Corvis Completes First Field Trials
Corvis Corp http://www.corvis.com announced today that
its equipment had been used to support multiple OC-48 (2.5 Gbit/s) connections
over a distance of 3,200-km without electrical regeneration of the light
signals. The trial was conducted by Williams Communications Group http://www.williams.com.
Big deal? Yes, from a couple of points of view.
First, this was a trial over Williams' regular network. In other words, it was under field conditions using whatever fiber it had in the ground, probably with less than perfect connections. Most of the other long distance records that have been claimed have been achieved in labs, where the type of fiber and other conditions can be picked to deliver impressive results.
Second, this is further proof that Corvis isn't just talk. A couple of weeks ago, another of Corvis's potential customers - Broadwing Inc. (NYSE: BRW) http://www.broadwing.com - announced that it had completed trials of Corvis's complete product suite. This includes not only its ultra-long distance DWDM (dense wave division multiplexing) gear but also its all-optical switch and its net management system.
Up until recently, Corvis had garnered quite a reputation for bragging about what its developments could do without explaining what it was that enabled it to achieve these feats. It's still tight-lipped about its technology, but at least it's coming up with some proof that it actually works.
That's hardly surprising because Corvis is preparing for an IPO which could end up giving it a market cap of $15 billion or more (see Corvis Sets Price Range for IPO). Corvis has been forced to disclose what it's doing in its S1 filing to the Securities and Exchange Commission. And as it hasn't got any revenues yet, the success of its IPO is heavily dependent on prospective customers giving its gear the thumbs up.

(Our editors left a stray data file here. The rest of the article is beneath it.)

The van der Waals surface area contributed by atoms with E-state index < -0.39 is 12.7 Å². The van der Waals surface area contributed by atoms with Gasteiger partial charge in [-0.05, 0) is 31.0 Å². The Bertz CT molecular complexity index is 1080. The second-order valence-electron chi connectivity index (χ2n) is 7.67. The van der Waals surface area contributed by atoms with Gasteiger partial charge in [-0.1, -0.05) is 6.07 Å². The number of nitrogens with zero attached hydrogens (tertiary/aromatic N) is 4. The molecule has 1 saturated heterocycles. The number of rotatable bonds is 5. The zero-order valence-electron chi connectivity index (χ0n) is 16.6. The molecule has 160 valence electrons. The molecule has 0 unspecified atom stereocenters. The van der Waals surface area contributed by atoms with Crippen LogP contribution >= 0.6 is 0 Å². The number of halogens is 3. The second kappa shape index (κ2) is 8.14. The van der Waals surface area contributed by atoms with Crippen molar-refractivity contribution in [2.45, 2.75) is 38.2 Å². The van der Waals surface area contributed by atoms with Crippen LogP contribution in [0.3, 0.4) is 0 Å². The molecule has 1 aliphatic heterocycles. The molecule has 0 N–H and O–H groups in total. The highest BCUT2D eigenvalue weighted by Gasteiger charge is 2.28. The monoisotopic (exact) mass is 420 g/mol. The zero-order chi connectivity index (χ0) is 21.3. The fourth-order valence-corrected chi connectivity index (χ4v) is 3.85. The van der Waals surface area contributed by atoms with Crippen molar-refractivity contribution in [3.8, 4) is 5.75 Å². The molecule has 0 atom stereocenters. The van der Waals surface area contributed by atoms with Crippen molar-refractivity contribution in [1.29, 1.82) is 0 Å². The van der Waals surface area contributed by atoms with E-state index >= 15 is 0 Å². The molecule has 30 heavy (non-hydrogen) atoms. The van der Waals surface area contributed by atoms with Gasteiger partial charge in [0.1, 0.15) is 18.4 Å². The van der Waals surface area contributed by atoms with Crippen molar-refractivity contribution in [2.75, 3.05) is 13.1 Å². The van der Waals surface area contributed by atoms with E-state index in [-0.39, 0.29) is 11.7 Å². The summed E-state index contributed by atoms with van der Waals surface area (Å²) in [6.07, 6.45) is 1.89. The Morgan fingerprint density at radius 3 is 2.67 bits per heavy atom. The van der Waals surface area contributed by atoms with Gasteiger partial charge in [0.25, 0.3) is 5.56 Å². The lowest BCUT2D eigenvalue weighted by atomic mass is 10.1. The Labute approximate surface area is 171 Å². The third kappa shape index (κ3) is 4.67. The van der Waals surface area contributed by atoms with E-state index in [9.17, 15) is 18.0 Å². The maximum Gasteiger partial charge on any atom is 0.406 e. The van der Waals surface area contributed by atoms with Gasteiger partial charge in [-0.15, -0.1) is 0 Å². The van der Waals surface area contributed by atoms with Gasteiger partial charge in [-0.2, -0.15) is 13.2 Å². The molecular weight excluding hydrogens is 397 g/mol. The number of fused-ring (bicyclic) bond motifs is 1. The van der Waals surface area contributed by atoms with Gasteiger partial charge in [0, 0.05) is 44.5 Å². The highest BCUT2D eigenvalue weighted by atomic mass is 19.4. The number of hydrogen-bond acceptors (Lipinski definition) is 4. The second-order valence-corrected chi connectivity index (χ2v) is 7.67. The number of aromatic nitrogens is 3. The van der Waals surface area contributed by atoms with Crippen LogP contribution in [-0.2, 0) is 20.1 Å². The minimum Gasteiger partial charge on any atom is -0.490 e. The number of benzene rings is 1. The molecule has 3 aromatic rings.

Williams' first trials transmitted traffic over 16 channels at 2.5 Gbit/s, which is less than spectacular for short distances or lab experiments, but is quite creditable over long distances in the field. "It's pretty impressive just to show the ultra long haul optics working over that distance in a network like Williams'," says Scott Clavenna, principal analyst with Pioneer Consulting LLC http://www.pioneerconsulting.com. "The next step is to get the channel count and the bit rate up."
As it happens, Williams is already planning a more impressive test that will up the channel count to 160 over the same distance at 2.5 Gbit/s.
While Corvis has already announced support for OC-192 (10 Gbit/s) transmission speeds, Williams only tested it at 2.5 Gbit/s. Rumors have circulated through the industry that it has had difficulty with its 10 Gbit/s interfaces. Corvis flatly denies that there is any substance to those rumors. It says that its 10 Gbit/s hardware is simply going through the normal de-bugging process required when developing any new networking equipment.
Technology from Corvis's acquisition of Algety Telecom SA could help Corvis in developing better high speed long reach optics. Last year, Algety demonstrated 51 channels of 20 Gbit/s over a 1,000 kilometer link (see Corvis Boosts IPO With Acquisition). "The Algety acquisition could provide one way to get to 10 Gbit/s transmission speeds," says Clavenna. "Theoretically, it may even get them up to 100 Gbit/s."
Corvis is not alone in this area. Qtera Corp. http://www.qtera.com, which was bought by Nortel Networks http://www.nortel.com and Alcatel SA http://www.alcatel.com both claim distance records (see Going Long On Light). Qtera says it's demonstrated 56 channels at 10Gbit/ up to 4000 km. Alcatel says it's done 80 channels at 10 Gbit/s for 3000 km. However, these are lab tests, not field trials, which makes a big difference.
by Marguerite Reardon, senior editor, Light Reading, http://www.lightreading.com